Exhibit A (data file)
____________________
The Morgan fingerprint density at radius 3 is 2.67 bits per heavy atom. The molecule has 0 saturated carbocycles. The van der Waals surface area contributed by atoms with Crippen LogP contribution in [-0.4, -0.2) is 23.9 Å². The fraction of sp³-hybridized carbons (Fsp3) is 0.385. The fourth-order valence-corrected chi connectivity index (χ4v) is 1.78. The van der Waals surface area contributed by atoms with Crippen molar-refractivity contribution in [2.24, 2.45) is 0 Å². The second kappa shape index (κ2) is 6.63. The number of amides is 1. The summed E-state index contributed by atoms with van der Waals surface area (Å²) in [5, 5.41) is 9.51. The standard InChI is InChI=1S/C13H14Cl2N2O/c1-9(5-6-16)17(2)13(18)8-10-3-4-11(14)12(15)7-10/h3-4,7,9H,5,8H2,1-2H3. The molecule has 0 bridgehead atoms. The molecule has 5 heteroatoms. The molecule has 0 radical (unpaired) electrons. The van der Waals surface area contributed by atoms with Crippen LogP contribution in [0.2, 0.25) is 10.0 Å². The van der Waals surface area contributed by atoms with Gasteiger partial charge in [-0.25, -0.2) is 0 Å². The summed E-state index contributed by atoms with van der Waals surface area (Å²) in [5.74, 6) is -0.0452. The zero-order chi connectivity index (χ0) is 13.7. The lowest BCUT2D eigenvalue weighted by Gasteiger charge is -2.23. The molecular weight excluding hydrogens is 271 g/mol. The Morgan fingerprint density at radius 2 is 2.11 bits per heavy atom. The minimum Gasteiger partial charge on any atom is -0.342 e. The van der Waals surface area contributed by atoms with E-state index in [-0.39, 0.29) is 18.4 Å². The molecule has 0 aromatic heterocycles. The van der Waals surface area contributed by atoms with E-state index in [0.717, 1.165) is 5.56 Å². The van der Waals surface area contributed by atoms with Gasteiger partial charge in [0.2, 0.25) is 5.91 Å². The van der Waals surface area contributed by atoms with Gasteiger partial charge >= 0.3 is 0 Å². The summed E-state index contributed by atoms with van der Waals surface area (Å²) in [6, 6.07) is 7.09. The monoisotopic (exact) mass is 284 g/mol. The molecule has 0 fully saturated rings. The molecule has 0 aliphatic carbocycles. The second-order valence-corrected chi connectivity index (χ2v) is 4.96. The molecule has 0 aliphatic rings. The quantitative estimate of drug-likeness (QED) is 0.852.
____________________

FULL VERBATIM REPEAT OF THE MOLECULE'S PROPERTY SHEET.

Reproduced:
The Morgan fingerprint density at radius 3 is 2.67 bits per heavy atom. The molecule has 0 saturated carbocycles. The van der Waals surface area contributed by atoms with Crippen LogP contribution in [-0.4, -0.2) is 23.9 Å². The fraction of sp³-hybridized carbons (Fsp3) is 0.385. The fourth-order valence-corrected chi connectivity index (χ4v) is 1.78. The van der Waals surface area contributed by atoms with Crippen molar-refractivity contribution in [2.24, 2.45) is 0 Å². The second kappa shape index (κ2) is 6.63. The number of amides is 1. The summed E-state index contributed by atoms with van der Waals surface area (Å²) in [5, 5.41) is 9.51. The standard InChI is InChI=1S/C13H14Cl2N2O/c1-9(5-6-16)17(2)13(18)8-10-3-4-11(14)12(15)7-10/h3-4,7,9H,5,8H2,1-2H3. The molecule has 0 bridgehead atoms. The molecule has 5 heteroatoms. The molecule has 0 radical (unpaired) electrons. The van der Waals surface area contributed by atoms with Crippen LogP contribution in [0.2, 0.25) is 10.0 Å². The van der Waals surface area contributed by atoms with Gasteiger partial charge in [-0.25, -0.2) is 0 Å². The summed E-state index contributed by atoms with van der Waals surface area (Å²) in [5.74, 6) is -0.0452. The zero-order chi connectivity index (χ0) is 13.7. The lowest BCUT2D eigenvalue weighted by Gasteiger charge is -2.23. The molecular weight excluding hydrogens is 271 g/mol. The Morgan fingerprint density at radius 2 is 2.11 bits per heavy atom. The minimum Gasteiger partial charge on any atom is -0.342 e. The van der Waals surface area contributed by atoms with E-state index in [-0.39, 0.29) is 18.4 Å². The molecule has 0 aromatic heterocycles. The van der Waals surface area contributed by atoms with E-state index in [0.717, 1.165) is 5.56 Å². The van der Waals surface area contributed by atoms with Gasteiger partial charge in [0.2, 0.25) is 5.91 Å². The van der Waals surface area contributed by atoms with Gasteiger partial charge >= 0.3 is 0 Å². The summed E-state index contributed by atoms with van der Waals surface area (Å²) in [6, 6.07) is 7.09. The monoisotopic (exact) mass is 284 g/mol. The molecule has 0 fully saturated rings. The molecule has 0 aliphatic carbocycles. The second-order valence-corrected chi connectivity index (χ2v) is 4.96. The molecule has 0 aliphatic rings. The quantitative estimate of drug-likeness (QED) is 0.852.